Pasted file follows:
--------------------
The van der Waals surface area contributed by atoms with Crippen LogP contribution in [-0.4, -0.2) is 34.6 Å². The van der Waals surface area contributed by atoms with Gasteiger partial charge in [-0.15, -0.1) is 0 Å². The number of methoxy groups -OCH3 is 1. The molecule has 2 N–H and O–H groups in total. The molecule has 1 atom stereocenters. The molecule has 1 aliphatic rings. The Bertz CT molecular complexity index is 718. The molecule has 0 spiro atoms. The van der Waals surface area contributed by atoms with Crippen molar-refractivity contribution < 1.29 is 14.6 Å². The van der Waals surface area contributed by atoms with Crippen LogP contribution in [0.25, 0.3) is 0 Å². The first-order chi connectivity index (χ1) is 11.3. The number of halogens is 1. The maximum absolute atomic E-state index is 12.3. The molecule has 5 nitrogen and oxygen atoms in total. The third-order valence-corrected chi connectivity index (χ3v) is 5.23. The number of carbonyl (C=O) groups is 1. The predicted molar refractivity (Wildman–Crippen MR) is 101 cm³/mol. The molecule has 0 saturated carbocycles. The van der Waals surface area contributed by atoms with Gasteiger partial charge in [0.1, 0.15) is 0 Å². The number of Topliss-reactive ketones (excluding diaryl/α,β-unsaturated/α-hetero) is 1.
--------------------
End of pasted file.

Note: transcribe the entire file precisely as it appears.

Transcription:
The van der Waals surface area contributed by atoms with Crippen LogP contribution in [-0.4, -0.2) is 34.6 Å². The van der Waals surface area contributed by atoms with Gasteiger partial charge in [-0.15, -0.1) is 0 Å². The number of methoxy groups -OCH3 is 1. The molecule has 2 N–H and O–H groups in total. The molecule has 1 atom stereocenters. The molecule has 1 aliphatic rings. The Bertz CT molecular complexity index is 718. The molecule has 0 spiro atoms. The van der Waals surface area contributed by atoms with Crippen molar-refractivity contribution < 1.29 is 14.6 Å². The van der Waals surface area contributed by atoms with Crippen LogP contribution in [0.25, 0.3) is 0 Å². The first-order chi connectivity index (χ1) is 11.3. The number of halogens is 1. The maximum absolute atomic E-state index is 12.3. The molecule has 5 nitrogen and oxygen atoms in total. The third-order valence-corrected chi connectivity index (χ3v) is 5.23. The number of carbonyl (C=O) groups is 1. The predicted molar refractivity (Wildman–Crippen MR) is 101 cm³/mol. The molecule has 0 saturated carbocycles. The van der Waals surface area contributed by atoms with Gasteiger partial charge in [0.1, 0.15) is 0 Å². The number of Topliss-reactive ketones (excluding diaryl/α,β-unsaturated/α-hetero) is 1.